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The Israelis remember Al-Aqsa Intifada and fear another uprising

Several Palestinian demonstrators hold Palestinian flag with a portrait of PLO leader Yasser Arafat as foam thrown by Israeli soldiers drops from a roof during clashes 22 January 1988 in Nablus on the West Bank [SVEN NACKSTRAND/AFP/Getty Images]
Several Palestinian demonstrators hold Palestinian flag with a portrait of PLO leader Yasser Arafat as foam thrown by Israeli soldiers drops from a roof during clashes 22 January 1988 in Nablus on the West Bank [SVEN NACKSTRAND/AFP/Getty Images]

On the 20th anniversary of its outbreak, Israelis still remember Al-Aqsa Intifada and recall the guerrilla operations that shook the pillars of their security, leading many to leave the country. Some areas were turned into ghost towns.

The uprising included 10,000 armed attacks which resulted in the death of over 1,000 Israelis. The five years of the intifada are a bloody chapter in Israeli history.

The resistance forces believe that the guerrilla attacks, especially the martyrdom operations, were among the most painful used against the Israeli occupation state. This is especially so because they were not limited to the areas occupied in 1967, but reached deep into Israel itself.

The operations constituted a link in a long series of guerrilla acts carried out by the resistance fighters since the British Mandate period. However, their ferocity intensified after the Ibrahimi Mosque massacre during the month of Ramadan in 1994, when an illegal settler shot and killed at least 29 Muslims while they were praying before he was overcome and beaten to death. This murderous attack prompted resistance movements to start martyrdom operations.

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Hamas’s military wing, the Ezzedine Al-Qassam Brigades, led on such attacks, spearheaded by Yahya Ayyash. Other military wings joined in and there were attacks across Israel, killing many and wounding thousands more.

The resistance groups gained from such operations in ways that they could not through any other means. The most important result was that they were seen as an effective weapon with some deterrence factor in the face of the massacres committed by Israelis against the Palestinians, who had little or no help or support.

The deterrence factor was important, given the size of the occupation army and the arsenal at its disposal for use against what remains essentially a civilian population. Hence, using such attacks became a serious option for the Palestinians in order to stop Israel’s military machine.

Martyrdom operations are distinguished by being the only weapon against which Israel had nothing to use. It is worth noting that former Prime Minister Yitzhak Rabin admitted his helplessness in the face of the martyrs, asking his critics what he could do to stop a person who wanted to die. Yaakov Peri, the then head of the Shin Bet internal security service, described Israel’s experience in preventing these attacks as a catastrophic security failure.

One Israeli general admitted that the army had no weapon to fight the martyrs, and that it may develop and deploy the Arrow missile system to confront the dangers of SCUD missiles, but still wouldn’t be able to confront the human bomb with anything other than barbed wire. Hence, the Palestinians understood that the martyrdom attacks were a strategic weapon providing a small degree of balance against Israel’s technical and military superiority.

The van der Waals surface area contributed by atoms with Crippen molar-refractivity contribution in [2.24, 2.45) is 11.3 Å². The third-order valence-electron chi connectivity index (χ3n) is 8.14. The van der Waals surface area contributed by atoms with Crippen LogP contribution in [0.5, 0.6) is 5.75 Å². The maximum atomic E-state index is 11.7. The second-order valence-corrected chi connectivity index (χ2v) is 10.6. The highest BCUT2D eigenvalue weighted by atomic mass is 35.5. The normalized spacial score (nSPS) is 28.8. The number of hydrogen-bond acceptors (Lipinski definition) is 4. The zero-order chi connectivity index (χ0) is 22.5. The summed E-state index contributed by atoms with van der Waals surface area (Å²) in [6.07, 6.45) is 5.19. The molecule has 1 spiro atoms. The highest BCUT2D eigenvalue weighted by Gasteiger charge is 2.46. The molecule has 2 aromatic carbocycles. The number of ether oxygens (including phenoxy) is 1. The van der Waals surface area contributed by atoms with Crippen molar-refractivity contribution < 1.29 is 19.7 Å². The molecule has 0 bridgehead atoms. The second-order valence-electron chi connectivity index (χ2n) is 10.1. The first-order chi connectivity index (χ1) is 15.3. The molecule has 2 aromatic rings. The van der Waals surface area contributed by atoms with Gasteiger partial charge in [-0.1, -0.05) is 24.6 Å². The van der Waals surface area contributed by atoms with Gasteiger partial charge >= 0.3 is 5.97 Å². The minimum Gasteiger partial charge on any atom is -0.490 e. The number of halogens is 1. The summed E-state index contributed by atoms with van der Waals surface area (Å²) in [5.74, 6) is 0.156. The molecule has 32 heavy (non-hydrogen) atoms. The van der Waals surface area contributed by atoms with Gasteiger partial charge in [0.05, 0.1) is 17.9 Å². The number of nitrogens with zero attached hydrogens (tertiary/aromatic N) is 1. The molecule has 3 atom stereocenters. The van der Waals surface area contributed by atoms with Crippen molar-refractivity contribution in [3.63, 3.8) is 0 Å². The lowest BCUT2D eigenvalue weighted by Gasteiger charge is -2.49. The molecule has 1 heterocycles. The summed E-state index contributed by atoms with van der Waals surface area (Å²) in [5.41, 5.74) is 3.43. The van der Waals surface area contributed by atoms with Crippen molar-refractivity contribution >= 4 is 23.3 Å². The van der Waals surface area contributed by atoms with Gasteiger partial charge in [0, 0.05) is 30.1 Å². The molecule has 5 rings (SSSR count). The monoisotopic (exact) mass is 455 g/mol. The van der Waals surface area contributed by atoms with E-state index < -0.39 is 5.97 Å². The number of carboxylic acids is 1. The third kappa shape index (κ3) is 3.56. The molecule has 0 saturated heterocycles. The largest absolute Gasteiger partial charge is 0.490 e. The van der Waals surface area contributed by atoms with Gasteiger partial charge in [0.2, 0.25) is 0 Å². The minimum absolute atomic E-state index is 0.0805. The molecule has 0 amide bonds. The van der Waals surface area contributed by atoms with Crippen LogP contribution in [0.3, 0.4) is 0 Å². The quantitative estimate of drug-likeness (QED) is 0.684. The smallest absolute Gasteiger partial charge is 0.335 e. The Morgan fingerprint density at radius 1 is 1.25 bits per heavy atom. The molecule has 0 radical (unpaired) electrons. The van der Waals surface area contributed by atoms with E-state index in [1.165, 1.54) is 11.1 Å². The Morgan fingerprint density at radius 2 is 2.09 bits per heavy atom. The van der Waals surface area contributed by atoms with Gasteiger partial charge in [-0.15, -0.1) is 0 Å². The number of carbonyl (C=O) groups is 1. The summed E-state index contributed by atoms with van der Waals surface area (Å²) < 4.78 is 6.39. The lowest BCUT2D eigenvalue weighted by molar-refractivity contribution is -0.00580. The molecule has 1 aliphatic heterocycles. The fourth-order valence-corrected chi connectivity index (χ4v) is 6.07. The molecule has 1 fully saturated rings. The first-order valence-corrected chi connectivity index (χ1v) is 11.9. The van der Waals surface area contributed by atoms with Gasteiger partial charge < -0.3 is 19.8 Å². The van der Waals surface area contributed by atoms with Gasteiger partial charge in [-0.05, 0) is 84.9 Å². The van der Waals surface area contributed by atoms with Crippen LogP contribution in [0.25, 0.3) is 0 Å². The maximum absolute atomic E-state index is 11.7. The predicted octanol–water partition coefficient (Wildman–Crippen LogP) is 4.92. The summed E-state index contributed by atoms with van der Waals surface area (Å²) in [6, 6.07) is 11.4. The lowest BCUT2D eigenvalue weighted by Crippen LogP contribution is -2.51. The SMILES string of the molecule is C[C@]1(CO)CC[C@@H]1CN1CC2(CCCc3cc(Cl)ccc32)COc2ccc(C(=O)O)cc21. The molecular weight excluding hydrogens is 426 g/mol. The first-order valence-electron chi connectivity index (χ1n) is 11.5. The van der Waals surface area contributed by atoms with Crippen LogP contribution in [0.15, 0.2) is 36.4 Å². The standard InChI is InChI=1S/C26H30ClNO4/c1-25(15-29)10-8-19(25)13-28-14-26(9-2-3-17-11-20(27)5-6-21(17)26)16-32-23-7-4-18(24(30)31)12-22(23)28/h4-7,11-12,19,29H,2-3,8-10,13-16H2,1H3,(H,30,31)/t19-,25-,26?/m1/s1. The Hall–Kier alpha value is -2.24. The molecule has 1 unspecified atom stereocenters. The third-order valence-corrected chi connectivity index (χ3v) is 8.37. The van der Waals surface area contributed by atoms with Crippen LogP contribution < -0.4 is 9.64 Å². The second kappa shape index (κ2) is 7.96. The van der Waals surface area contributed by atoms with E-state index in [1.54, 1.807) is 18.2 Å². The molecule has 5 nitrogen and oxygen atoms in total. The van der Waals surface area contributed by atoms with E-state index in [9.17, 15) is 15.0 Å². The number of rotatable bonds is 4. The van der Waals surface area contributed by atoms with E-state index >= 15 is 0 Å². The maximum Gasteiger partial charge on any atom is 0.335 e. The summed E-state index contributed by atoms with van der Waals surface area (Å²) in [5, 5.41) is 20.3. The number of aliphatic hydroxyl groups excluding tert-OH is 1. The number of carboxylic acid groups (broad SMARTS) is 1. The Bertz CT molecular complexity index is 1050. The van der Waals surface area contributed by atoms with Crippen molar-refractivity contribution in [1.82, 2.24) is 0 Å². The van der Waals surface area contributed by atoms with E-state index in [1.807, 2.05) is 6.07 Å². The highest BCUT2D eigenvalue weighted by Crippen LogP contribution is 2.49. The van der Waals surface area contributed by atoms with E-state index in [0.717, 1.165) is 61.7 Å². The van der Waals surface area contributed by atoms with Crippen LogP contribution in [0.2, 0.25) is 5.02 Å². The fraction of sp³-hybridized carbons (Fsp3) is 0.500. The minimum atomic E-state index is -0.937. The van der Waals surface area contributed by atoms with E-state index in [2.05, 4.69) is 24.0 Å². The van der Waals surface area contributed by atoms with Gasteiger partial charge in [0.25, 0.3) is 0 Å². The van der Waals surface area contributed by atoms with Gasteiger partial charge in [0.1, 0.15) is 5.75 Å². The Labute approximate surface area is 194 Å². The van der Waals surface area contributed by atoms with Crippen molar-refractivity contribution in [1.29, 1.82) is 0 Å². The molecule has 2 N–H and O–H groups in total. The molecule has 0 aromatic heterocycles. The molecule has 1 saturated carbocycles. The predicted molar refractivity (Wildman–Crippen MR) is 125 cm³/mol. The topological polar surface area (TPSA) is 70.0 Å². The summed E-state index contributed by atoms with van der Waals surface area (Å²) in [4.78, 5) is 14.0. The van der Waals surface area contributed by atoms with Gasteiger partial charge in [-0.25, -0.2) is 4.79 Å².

Statistically, these attacks were responsible for 55 per cent of the total number of Israeli casualties, despite being just five per cent of the total number of resistance operations. They were a real strategic threat to Israel.

Unlike popular misconceptions — and anti-Palestinian propaganda — those involved in martyrdom operations were usually successful individuals who excelled in university studies and their respective fields. One was a bride preparing for her wedding. It was the systemic state terrorism and oppression of the Israelis which drove them to sacrifice themselves in order to preserve the dignity of their people and seek freedom within their own land.

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The Israelis were filled with despair and frustration, as well as fear. Martyrdom operations became the unwelcome visitor in their daily lives.

Their effects illustrate the cold facts of profit and loss in the ongoing battle between the Palestinian people and Israel’s brutal military oppression. They need to be taken into account when challenging those who question their feasibility and, indeed, the effectiveness of any uprising as well as armed resistance in the asymmetric struggle against Israel and its settler-colonialism.

It is a fact that Israel was hit hard by the martyrdom operations, physically, psychologically and economically. They were a major blow to the country’s morale, with optimism for a better future declining rapidly.

Many Israelis held their government responsible for the situation, and continue to do so. Important voices questioned the purpose and validity of the occupation. Ultimately, this meant that legitimate resistance to Israel’s military occupation created a huge dilemma for the colonial state. In the current situation whereby the only thing lacking any balance is the discussion of the predicament in which the Palestinians find themselves — the Israelis also face a serious predicament — this fact should be considered very carefully.

The views expressed in this article belong to the author and do not necessarily reflect the editorial policy of Middle East Monitor.

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